Synthetic marijuana and “bath salts” drugs are associated with alarming symptoms including dangerous side effects including violent seizures, dangerously elevated heart rates, anxiety attacks, and hallucinations. Published reports indicate users have committed suicide, suffered fatal injuries, or committed disturbing acts of violence, under the influence of these drugs.
NJPIES data indicates that, although reported exposures have fallen in New Jersey, synthetic marijuana and “bath salts” drugs continue to be associated with alarming symptoms:
- In 2011 and 2012, 87 percent of reports to NJPIES about exposure to synthetic marijuana, were called in from healthcare facilities.
- During the same time period, 84 percent of reports NJPIES about exposure to “bath salts” were called in from healthcare facilities.
The Director of the Division of Consumer Affairs banned synthetic marijuana and “bath salts” drugs by separate Orders that added them to the list of Schedule I Controlled Dangerous Substances in New Jersey. (For details, see the synthetic marijuana press release: www.njconsumeraffairs.gov/press/4102012.htm; and the “bath salts” press release: www.njconsumeraffairs.gov/press/BathSalts.htm).
In each case, the drugs were immediately banned by a temporary order that was to remain in effect for 270 days, while the Division pursued the administrative steps necessary to adopt a regulation that would make the ban permanent. The immediate, temporary Order on “bath salts” drugs took effect on April 27, 2011; and the “bath salts” ban became permanent by the Division’s adoption of a regulation on December 19, 2011.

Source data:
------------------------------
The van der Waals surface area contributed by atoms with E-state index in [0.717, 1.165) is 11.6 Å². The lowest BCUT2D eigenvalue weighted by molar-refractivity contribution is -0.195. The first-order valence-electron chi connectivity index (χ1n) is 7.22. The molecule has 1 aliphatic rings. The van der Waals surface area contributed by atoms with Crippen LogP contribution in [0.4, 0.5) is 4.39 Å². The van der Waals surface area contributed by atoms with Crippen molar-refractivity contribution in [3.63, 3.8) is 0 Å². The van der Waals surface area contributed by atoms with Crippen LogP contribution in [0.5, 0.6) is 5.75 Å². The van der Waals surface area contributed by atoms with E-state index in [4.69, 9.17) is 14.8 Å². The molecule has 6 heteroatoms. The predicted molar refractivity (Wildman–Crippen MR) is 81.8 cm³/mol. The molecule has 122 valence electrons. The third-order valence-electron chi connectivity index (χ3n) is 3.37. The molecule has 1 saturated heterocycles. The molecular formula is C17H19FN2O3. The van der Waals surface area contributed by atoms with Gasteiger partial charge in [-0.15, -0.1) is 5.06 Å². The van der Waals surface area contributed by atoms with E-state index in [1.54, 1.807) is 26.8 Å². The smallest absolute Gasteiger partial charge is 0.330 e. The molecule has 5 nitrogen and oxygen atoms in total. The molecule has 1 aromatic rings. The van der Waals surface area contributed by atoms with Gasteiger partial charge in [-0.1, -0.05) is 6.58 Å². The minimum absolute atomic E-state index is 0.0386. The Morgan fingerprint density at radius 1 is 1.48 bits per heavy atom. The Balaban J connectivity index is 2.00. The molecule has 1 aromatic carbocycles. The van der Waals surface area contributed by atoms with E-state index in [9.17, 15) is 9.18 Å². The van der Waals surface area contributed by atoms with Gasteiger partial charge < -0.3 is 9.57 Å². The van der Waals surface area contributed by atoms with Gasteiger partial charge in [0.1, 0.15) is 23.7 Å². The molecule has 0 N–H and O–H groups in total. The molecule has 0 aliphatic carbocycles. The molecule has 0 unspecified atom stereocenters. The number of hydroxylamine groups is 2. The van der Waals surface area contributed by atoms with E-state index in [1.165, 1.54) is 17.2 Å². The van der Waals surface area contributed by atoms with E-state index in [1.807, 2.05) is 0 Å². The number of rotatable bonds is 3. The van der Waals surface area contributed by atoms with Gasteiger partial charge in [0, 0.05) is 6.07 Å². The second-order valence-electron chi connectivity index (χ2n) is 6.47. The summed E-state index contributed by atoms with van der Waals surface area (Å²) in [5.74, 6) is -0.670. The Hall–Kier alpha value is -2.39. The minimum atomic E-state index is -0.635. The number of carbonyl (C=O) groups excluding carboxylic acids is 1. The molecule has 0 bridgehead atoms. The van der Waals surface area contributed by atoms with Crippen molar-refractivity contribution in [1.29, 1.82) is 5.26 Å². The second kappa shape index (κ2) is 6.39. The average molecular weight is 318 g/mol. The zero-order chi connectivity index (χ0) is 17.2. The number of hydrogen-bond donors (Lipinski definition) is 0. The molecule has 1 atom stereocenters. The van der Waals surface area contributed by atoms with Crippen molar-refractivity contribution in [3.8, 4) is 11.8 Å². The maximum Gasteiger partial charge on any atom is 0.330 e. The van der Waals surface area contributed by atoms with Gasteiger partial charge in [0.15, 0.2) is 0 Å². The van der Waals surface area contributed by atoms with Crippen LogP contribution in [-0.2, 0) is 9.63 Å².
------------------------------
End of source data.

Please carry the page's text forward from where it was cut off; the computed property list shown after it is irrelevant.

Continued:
The Division’s temporary order banning synthetic marijuana took effect on February 28, 2012. The Division intends to adopt a regulation, permanently banning these drugs, before the expiration of the temporary order. Anyone wishing to submit a public comment on the rule proposal, published in the New Jersey Register, may do so in writing no later than the public comment period ends October 5, 2012, by writing to Eric T. Kanefsky, Acting Director, New Jersey Division of Consumer Affairs, P.O. Box 45027, 124 Halsey Street, Newark, NJ 07101.
The ban on synthetic marijuana was only the fourth in the nation to include both broad and specific language to comprehensively cover all of the hundreds of possible variants of synthetic chemical compounds that mimic marijuana’s effect on the brain.
For much more information on the New Jersey Division of Consumer Affairs' initiative to stop the use of synthetic marijuana, so-called "bath salts," and other designer drugs, view the Division's website on designer drugs.
For information on the Division's initiative to halt the diversion and abuse of prescription drugs, view the Division's New Jersey Prescription Monitoring Program, and the Division's Project Medicine Drop website.